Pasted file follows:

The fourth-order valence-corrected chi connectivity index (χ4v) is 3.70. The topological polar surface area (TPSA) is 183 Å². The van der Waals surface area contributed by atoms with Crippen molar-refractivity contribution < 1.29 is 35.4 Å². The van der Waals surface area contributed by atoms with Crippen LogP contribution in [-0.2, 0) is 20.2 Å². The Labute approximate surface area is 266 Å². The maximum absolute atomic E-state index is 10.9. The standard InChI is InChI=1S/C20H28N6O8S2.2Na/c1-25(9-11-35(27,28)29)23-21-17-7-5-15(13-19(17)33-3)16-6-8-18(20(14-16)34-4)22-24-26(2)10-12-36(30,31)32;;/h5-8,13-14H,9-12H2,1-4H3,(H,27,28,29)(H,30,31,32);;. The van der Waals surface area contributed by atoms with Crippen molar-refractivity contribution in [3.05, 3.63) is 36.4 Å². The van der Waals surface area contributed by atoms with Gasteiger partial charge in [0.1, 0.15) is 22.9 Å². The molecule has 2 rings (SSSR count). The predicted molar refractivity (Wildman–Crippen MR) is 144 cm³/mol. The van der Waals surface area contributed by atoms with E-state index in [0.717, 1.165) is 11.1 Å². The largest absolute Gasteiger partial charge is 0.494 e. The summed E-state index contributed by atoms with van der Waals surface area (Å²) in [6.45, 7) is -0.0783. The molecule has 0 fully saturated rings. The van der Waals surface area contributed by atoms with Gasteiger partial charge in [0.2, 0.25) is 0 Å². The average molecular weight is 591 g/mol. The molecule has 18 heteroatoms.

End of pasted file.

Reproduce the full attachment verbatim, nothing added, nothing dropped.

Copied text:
The fourth-order valence-corrected chi connectivity index (χ4v) is 3.70. The topological polar surface area (TPSA) is 183 Å². The van der Waals surface area contributed by atoms with Crippen molar-refractivity contribution < 1.29 is 35.4 Å². The van der Waals surface area contributed by atoms with Crippen LogP contribution in [-0.2, 0) is 20.2 Å². The Labute approximate surface area is 266 Å². The maximum absolute atomic E-state index is 10.9. The standard InChI is InChI=1S/C20H28N6O8S2.2Na/c1-25(9-11-35(27,28)29)23-21-17-7-5-15(13-19(17)33-3)16-6-8-18(20(14-16)34-4)22-24-26(2)10-12-36(30,31)32;;/h5-8,13-14H,9-12H2,1-4H3,(H,27,28,29)(H,30,31,32);;. The van der Waals surface area contributed by atoms with Crippen molar-refractivity contribution in [3.05, 3.63) is 36.4 Å². The van der Waals surface area contributed by atoms with Gasteiger partial charge in [0.1, 0.15) is 22.9 Å². The molecule has 2 rings (SSSR count). The predicted molar refractivity (Wildman–Crippen MR) is 144 cm³/mol. The van der Waals surface area contributed by atoms with E-state index in [0.717, 1.165) is 11.1 Å². The largest absolute Gasteiger partial charge is 0.494 e. The summed E-state index contributed by atoms with van der Waals surface area (Å²) in [6.45, 7) is -0.0783. The molecule has 0 fully saturated rings. The van der Waals surface area contributed by atoms with Gasteiger partial charge in [0.2, 0.25) is 0 Å². The average molecular weight is 591 g/mol. The molecule has 18 heteroatoms.